Abstract and Introduction
Background: Previous studies investigating the prevalence of celiac disease (CD) in individuals with autoimmune hepatitis (AIH) have shown highly variable results. We therefore aimed to examine the prevalence of CD in individuals with AIH.
Methods: Two professional librarians searched PubMed, EMBASE, Cochrane and Web of Science Core Collection up until 7 February 2020. The search terms included 'celiac disease', 'celiac', 'transglutaminases', 'gluten', 'gliadin', 'EMA', 'TTG' and 'villous' combined with 'autoimmune', 'hepatitis', 'ANA', 'SMA' and 'LKM'. This search yielded 2419 unique publications. A systematic review based on the PRISMA guidelines resulted in 31 articles eligible for full text review. Fifteen articles were deemed relevant, with 8 being included in our main analysis. A fixed-effect inverse variance-weighted model was used, and heterogeneity was calculated.
Results: Our main analysis included 567 individuals with AIH from eight studies, where biopsy-verified CD (equivalent to Marsh III) was seen in 23 individuals (4.1%). The pooled prevalence of CD in AIH was 3.5% (95% CI = 1.6%-5.3%) (heterogeneity: P = .874; I 2 = 0.0%), which is clearly higher than the 1% CD seen in most general populations. When also including studies where CD had been diagnosed through positive serology without biopsy (15 studies: n = 1817 individuals with AIH), the pooled prevalence of CD was 2.9% (95% CI = 2.1%-3.8%) (heterogeneity: P < .001; I 2 = 66.8%).
Conclusion: Our results demonstrate a higher prevalence of CD in individuals with AIH compared to the general population. CD screening may be considered in patients with AIH.
Autoimmune hepatitis (AIH) is a severe chronic and progressive autoimmune liver disorder characterized by immune-mediated inflammation of the liver that may proceed to cirrhosis and liver failure.[1–3] The incidence of AIH ranges between 0.85 and 1.68 per 100 000 person-years, predominantly afflicting women.[4–6] AIH may have a multifactorial pathogenesis, where both genetics, immune response regulation and environmental factors play a crucial role.[2,3,7]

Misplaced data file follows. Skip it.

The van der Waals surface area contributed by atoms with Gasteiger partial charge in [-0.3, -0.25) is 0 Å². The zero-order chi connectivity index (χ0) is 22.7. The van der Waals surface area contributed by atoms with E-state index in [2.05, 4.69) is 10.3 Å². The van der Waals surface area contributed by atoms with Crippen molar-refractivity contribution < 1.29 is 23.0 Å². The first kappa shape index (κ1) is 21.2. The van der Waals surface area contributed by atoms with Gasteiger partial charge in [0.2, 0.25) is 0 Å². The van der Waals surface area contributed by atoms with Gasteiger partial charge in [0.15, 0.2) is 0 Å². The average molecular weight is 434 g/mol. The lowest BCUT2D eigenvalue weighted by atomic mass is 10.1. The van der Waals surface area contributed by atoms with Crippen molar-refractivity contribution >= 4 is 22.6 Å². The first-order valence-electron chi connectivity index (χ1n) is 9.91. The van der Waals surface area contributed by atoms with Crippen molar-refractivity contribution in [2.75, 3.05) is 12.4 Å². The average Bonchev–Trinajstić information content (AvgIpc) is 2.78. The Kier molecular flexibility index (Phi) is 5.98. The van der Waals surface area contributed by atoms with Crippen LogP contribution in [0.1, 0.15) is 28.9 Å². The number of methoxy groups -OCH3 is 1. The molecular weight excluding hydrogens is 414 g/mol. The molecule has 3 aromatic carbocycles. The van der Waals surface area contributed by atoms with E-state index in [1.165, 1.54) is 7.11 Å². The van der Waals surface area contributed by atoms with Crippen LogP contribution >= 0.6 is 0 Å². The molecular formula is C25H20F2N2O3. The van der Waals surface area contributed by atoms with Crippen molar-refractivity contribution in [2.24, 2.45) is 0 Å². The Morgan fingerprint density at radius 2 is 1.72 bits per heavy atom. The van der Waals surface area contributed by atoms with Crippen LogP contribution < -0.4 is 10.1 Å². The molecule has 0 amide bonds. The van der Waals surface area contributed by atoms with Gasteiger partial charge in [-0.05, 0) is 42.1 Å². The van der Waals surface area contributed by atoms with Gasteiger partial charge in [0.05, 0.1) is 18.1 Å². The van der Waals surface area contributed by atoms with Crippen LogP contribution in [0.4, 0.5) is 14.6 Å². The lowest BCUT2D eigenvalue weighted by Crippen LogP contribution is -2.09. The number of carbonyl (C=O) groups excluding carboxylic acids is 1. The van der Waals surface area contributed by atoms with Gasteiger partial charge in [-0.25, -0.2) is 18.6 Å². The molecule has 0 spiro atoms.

AIH have been linked to several extrahepatic autoimmune disorders, including autoimmune thyroiditis, diabetes, rheumatoid arthritis, inflammatory bowel disease and potentially also to celiac disease (CD). CD is an immune-mediated enteropathy triggered by gluten in genetically susceptible individuals and is characterized by circulating celiac-specific autoantibodies and gastrointestinal symptoms including malabsorption caused by small intestinal villous atrophy but also extraintestinal symptoms. In prior studies, the prevalence of CD has ranged from 2% to 20% in children and adults with AIH.[10–12] While the prevalence of CD in AIH individuals seems to be higher than in the general population (~1%), prior studies have been small, mostly single-centre studies resulting in large variability in results and lack of precise estimates.[10–12]
It is known that CD is associated with various types of liver diseases and that the use of a gluten-free diet has been shown to improve liver injury in CD-associated hepatopathy, autoimmune cholangitis and non-alcoholic fatty liver disease (NAFLD). Although the data is more sparse in those who have AIH, there is one report that indicated that, in individuals with AIH, the use of a gluten-free diet for CD improved liver injury, whereas the AIH treatment alone had not been satisfying in liver recovery. However, it remains unknown whether CD worsens AIH activity or causes separate liver injury in addition to AIH.
Because of the highly varying CD prevalence data in AIH in earlier studies, we performed a meta-analysis and investigated the prevalence of CD in AIH.
Liver International. 2021;44(11):2693-2702. © 2021 Blackwell Publishing